Wayne Lipschitz founded and manages Restaurant & Retail Financial Management Group, Inc. (RRFMG), a professional firm that provides back-office accounting and executive services for the restaurant and retail industries. He has been actively engaged since January 2013. Wayne also serves as the outsourced President and/or CFO for several restaurant concepts. Prior to RRFMG, he held various CFO and controller positions with private, public and private equity-backed companies such as Spectrum Clubs, Inc. (Spectrum Athletic Clubs), Grill Concepts. Inc. (Grill on the Alley and Daily Grill), San Manual Band of Mission Indians (San Manual Casino and other economic developments), International Coffee & Tea, LLC (Coffee Bean & Tea Leaf), The Cheesecake Factory Incorporated (The Cheesecake Factory), and Wolfgang Puck Food Company, L.P. (Wolfgang Puck Cafes and frozen foods). Wayne is a CPA and previously worked for a national CPA firm for seven years. He holds a B.S. in Accounting from California State University (Northridge).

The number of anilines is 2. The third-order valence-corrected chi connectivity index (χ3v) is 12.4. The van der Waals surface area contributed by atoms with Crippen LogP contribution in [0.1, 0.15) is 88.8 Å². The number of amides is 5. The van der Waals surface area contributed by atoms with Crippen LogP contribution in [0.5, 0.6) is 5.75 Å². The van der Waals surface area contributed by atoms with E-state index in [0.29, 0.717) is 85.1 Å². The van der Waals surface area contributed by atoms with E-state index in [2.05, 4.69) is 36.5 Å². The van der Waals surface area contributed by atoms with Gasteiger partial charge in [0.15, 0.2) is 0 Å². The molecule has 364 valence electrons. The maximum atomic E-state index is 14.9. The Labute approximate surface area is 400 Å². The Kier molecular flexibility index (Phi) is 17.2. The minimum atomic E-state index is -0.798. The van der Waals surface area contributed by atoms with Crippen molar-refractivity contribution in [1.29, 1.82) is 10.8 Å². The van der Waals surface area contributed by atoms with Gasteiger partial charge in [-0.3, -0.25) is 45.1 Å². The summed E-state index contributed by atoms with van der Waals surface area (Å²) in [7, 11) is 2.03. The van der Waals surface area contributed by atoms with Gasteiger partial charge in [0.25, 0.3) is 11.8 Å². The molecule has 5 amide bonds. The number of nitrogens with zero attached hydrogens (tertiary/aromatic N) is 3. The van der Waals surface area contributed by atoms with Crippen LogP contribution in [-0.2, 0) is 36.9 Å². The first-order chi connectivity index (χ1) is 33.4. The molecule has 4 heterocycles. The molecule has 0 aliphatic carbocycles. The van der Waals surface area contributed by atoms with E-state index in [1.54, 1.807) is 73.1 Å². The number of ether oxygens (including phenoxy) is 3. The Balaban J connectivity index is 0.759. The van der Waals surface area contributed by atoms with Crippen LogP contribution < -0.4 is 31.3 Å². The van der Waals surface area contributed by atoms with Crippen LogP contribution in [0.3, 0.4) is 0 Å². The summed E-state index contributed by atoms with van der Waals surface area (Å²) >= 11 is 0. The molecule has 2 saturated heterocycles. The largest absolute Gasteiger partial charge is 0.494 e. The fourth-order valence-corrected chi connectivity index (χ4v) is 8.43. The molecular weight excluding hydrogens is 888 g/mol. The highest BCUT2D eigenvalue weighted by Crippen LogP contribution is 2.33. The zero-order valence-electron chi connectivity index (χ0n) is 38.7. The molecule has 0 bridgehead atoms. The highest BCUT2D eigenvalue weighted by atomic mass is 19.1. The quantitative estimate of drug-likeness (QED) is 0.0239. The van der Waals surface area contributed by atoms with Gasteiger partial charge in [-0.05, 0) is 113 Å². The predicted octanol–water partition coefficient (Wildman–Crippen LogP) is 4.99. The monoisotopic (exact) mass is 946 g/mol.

As the CEO of RRFMG, you’ve worked with a diverse range of restaurant clients. What do you believe is the most important quality or strategy for a restaurant to succeed financially in today’s competitive market?
A restaurant needs to be sufficiently capitalized — be a concept that has legs so that it can be duplicated and travel to new cities and states. The stakeholders also need to be passionate about what they are doing.
As far as strategy goes, the stakeholders need to know what they are wanting to build and have a strong vision, how they will finance that growth, and what the detailed strategy to achieve those goals will be. Usually, when this strategic plan is shared across the organization, it fires up the whole team. That gives a better chance of successful implementation.
You’ve emphasized the importance of raising capital for restaurant growth. Can you provide an example of how RRFMG’s network and expertise helped a restaurant secure the necessary funds for expansion?
This has been a very relevant and successful byproduct for some of our clients, by being closely associated with RRFMG.